But do we really need to teach storytelling? There seems to be an assumption among educators that most people are sort of born with an innate ability to weave a yarn. It's sort of how humans regularly communicate, so the belief is that most people pick the skill up by osmosis simply by being a member of a family, a classroom community, a group of friends, etc... Storytelling is not really something you teach; it’s something you know, right?

But the fact is, students at all levels do struggle with narrative storytelling skills, and this is borne out by the test results we see coming in year after year. Sure, students wrestle with research-based writing, and they fumble around with argumentation, but they also struggle with narrative structures.

At essaypop, we teach narrative-writing skills the same way we tackle essay-writing skills. We take a templated approach that breaks stories into their constituent components, color code them, then have students compose their writing one component frame at a time.

To teach narrative writing, we offer teachers and students two unique templates – The first template we call the Basic Story Template and the second we refer to as the Extended Narrative Structure. The basic template is typically best suited for younger students and emerging writers, but certainly can be used by high school students and more proficient writers. The extended narrative is more closely matched to the abilities of older writers but can be introduced to younger students as well. Let's take a look at each template.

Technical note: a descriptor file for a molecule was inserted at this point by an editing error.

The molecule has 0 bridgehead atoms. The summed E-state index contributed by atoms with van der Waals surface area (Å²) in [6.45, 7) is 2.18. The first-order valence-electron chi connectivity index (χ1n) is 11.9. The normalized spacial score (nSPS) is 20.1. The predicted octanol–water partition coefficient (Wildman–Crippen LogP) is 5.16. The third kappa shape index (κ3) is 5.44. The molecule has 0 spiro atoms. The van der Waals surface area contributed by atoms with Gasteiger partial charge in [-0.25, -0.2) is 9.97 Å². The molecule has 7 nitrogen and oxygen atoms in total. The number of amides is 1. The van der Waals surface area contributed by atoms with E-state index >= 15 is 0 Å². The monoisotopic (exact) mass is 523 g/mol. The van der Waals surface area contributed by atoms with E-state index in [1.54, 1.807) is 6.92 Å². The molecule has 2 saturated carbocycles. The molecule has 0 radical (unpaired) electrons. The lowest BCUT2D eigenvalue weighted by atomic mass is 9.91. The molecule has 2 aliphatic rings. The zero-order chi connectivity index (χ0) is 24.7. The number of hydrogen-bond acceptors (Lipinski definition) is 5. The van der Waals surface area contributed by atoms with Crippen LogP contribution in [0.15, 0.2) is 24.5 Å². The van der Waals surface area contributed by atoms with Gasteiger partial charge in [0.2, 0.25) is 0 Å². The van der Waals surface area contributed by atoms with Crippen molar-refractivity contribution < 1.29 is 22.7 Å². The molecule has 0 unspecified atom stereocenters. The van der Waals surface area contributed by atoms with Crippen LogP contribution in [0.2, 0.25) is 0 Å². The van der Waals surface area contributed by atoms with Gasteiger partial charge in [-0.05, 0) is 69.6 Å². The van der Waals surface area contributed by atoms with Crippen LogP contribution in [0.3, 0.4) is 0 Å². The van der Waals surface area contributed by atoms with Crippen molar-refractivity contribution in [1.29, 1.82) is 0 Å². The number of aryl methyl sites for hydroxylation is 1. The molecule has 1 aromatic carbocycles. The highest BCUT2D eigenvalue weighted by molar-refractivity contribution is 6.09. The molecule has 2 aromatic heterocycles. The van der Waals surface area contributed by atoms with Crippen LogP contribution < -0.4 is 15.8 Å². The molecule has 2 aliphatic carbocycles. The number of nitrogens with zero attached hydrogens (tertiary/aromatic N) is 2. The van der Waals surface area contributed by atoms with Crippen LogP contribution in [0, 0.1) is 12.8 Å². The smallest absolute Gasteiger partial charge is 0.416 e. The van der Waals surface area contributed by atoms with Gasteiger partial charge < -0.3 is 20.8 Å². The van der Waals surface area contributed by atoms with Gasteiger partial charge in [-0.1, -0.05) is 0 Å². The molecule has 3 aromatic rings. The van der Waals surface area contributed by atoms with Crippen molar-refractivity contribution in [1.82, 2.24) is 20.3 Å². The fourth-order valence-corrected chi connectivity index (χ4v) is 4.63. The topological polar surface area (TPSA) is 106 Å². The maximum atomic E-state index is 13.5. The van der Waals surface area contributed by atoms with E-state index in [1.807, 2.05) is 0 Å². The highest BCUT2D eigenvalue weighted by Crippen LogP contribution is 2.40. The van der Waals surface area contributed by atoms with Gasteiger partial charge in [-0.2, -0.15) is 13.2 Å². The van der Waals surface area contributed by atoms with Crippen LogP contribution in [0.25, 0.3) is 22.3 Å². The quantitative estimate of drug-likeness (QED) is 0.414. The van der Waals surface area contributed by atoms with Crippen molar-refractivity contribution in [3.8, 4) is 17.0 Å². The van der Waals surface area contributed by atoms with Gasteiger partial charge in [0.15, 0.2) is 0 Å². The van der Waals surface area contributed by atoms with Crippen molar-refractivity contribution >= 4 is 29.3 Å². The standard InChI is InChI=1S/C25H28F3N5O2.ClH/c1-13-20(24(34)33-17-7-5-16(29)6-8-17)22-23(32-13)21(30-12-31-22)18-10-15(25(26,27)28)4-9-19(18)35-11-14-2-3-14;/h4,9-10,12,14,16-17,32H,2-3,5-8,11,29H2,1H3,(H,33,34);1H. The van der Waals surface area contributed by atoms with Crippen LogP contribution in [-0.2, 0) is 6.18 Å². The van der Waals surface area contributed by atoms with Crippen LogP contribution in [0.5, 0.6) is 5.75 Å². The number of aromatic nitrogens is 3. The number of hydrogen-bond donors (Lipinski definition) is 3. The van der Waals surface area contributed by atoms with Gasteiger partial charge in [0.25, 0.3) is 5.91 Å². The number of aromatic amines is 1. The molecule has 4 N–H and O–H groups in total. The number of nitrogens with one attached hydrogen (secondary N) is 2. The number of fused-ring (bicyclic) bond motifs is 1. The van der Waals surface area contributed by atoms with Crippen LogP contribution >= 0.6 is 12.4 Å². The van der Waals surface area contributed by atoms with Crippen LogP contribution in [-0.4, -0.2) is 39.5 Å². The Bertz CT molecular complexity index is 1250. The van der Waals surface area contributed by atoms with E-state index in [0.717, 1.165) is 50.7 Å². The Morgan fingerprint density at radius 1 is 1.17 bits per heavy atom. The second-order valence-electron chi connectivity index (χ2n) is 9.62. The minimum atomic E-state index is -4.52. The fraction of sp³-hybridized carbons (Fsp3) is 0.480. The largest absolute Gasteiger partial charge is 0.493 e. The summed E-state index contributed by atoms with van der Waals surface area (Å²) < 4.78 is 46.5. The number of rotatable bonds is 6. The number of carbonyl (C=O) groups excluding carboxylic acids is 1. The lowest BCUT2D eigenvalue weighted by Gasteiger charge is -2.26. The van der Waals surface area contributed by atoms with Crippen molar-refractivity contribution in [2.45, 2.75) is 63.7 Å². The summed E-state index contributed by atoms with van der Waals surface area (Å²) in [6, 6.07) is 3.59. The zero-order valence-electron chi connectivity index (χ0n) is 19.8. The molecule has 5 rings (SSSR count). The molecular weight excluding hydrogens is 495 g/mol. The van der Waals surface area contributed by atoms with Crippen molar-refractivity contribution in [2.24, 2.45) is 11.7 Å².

The Basic Story Template

The basic template presents writers at the outset with four writing frames. The first frame is the exposition frame, and it is blue in color. The second frame represents the rising action and it is red. Next, comes the climax frame which is green, and finally, students are presented with the yellow resolution frame.

Just like our essay and paragraph writing templates, the basic story template allows students to compose the narrative one frame or one step at a time. This partitioning off of story components, allows them to understand the larger plot structure more easily, and the color coding reinforces this understanding.

And just like our essay templates, students are surrounded by scaffolding such as the Help Cards that reside adjacent to the student writing area. Students scroll through these cards to see explanations of the plot component they are working on and present them with contextualized models they can refer to to learn more.